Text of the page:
- #1

cefarix

- 78

- 0

(someone show me how to write eqs.)

If for example we take theta = arcsin v/c, then the rotational transformation equations would be (assuming the moving frame moves parallel to the x-axis)

x' = x * cos theta + ct sin theta = x * cos theta + vt

y' = y

z' = z

ct' = ct * cos theta - x sin theta = ct * cos theta - vx/c

Note that in this framework the Lorentz factor becomes gamma = sec theta.

The distance between any two points would still be an invariant among any frames. Taking an example, v = 0.5c, x = 10, and ct = 2, gives sqrt (104) as the distance in the original frame. The y and z coordinates will be ignored here for simplicity (they are zero) but you should be able to see that a transform will work with them as well. theta = 30 deg, so the Lorentz factor is sec 30 deg = 1.155. This agrees with 1/sqrt(1-v^2/c^2). x' is then 10 * 0.866 + 2 * 0.5 = 9.66 and ct' is -3.27. You can see from this that the distance is the same as the original frame, sqrt(104). So this preserves intervals across frame rotations due to relative velocity as well.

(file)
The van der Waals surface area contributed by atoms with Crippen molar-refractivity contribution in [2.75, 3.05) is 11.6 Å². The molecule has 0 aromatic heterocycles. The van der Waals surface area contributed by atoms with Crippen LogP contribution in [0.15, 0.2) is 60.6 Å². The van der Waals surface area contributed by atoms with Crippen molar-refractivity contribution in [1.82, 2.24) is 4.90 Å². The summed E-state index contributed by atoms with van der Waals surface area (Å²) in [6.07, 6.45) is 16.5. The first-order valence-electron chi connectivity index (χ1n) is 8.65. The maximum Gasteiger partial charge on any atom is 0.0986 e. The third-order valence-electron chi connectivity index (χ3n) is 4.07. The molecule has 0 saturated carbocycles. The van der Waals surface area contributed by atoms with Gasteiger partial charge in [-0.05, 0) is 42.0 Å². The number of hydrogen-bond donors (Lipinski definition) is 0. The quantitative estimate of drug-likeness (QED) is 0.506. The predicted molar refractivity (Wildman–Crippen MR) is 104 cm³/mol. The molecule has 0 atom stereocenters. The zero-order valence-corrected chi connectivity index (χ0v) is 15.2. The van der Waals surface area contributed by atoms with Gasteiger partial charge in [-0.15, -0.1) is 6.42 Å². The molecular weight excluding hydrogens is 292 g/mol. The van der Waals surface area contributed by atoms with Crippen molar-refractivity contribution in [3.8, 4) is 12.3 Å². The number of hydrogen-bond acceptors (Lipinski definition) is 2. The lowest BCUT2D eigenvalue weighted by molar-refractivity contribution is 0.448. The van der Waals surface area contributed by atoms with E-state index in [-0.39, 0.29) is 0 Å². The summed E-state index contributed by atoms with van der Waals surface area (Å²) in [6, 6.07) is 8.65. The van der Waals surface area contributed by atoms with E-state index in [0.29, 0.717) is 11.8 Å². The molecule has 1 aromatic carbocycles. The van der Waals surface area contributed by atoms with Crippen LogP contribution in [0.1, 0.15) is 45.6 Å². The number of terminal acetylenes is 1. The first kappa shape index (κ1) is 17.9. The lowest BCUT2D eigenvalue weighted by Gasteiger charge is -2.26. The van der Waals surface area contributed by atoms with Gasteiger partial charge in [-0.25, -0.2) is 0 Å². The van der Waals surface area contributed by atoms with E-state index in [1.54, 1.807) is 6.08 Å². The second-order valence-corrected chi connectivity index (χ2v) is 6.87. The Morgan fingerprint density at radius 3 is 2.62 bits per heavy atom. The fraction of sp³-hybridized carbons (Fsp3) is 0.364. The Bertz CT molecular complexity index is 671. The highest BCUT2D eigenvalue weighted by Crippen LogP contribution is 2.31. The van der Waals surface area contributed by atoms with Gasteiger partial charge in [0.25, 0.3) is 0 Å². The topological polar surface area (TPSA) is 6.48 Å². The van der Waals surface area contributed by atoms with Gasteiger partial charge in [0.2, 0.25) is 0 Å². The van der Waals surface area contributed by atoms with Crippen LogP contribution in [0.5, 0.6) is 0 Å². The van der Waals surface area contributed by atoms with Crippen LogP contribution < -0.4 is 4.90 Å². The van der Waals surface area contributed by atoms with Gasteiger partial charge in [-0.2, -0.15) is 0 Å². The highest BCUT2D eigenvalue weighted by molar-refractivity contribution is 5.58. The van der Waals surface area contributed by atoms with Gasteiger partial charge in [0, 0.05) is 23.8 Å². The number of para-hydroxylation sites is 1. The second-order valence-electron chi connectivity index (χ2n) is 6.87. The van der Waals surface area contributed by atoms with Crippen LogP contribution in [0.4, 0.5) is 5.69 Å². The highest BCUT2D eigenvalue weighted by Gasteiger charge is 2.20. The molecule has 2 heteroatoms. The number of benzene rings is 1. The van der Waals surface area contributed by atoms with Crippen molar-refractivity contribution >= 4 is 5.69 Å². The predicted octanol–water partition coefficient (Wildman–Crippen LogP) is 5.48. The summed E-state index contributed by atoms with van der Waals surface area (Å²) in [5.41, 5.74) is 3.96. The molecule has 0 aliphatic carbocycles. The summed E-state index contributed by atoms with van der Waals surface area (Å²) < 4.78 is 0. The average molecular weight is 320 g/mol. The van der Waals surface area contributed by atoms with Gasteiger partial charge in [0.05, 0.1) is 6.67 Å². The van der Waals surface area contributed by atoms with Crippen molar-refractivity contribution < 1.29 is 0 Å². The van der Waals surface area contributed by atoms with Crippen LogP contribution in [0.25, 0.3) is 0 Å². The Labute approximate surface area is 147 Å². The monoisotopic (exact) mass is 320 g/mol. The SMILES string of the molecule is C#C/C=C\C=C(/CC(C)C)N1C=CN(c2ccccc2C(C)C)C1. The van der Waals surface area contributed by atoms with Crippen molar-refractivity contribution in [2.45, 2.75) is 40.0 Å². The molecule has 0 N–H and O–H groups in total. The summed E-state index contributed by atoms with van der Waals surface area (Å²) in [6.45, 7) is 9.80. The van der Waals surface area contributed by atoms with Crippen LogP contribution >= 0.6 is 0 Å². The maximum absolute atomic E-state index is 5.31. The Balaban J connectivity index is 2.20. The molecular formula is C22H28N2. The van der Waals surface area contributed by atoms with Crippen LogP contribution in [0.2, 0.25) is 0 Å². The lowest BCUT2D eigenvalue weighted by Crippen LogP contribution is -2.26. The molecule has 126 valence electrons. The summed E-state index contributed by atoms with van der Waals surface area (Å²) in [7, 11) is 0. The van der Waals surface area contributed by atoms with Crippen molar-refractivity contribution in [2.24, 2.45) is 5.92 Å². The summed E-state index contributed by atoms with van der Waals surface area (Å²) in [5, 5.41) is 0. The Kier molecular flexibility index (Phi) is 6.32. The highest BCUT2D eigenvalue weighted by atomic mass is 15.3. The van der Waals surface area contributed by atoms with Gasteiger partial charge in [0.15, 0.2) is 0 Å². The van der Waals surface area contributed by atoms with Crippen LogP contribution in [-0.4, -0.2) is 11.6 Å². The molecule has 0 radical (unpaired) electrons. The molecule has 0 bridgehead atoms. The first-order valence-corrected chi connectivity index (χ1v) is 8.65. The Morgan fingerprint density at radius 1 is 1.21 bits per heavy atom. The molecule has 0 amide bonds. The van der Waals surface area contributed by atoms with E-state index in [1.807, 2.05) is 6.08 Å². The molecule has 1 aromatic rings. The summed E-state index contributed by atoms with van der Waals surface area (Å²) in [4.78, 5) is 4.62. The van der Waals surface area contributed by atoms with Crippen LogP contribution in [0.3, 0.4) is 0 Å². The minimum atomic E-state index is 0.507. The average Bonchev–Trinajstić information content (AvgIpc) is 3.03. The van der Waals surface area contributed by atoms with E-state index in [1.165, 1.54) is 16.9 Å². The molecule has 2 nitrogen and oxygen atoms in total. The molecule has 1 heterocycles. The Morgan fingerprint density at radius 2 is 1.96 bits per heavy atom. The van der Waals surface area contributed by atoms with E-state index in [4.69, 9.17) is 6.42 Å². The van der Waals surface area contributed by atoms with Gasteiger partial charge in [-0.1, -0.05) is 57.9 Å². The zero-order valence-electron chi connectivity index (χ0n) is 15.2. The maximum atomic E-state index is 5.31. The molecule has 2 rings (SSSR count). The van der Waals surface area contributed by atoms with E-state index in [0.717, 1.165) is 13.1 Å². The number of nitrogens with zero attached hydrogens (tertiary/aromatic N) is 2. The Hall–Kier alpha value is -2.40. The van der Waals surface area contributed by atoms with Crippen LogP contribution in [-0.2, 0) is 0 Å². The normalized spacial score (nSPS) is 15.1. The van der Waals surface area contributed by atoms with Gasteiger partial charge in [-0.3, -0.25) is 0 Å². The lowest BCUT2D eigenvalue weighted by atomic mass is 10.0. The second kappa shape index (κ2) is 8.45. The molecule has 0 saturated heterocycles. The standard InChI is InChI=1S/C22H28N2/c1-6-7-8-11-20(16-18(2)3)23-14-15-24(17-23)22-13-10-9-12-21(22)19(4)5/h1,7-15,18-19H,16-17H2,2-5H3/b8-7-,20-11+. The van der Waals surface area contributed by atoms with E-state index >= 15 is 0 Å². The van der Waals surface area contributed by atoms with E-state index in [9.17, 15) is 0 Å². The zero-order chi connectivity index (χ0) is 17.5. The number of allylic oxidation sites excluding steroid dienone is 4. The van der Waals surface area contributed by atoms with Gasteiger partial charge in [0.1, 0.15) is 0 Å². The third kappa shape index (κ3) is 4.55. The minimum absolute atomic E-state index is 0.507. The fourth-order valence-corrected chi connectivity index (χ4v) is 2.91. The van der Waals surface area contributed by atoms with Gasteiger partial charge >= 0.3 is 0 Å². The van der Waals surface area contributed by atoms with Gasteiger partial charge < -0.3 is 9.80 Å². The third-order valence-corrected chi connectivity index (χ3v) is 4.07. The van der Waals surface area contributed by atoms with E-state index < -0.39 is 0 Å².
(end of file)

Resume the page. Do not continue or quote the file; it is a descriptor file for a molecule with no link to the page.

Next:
So why is this approach not used?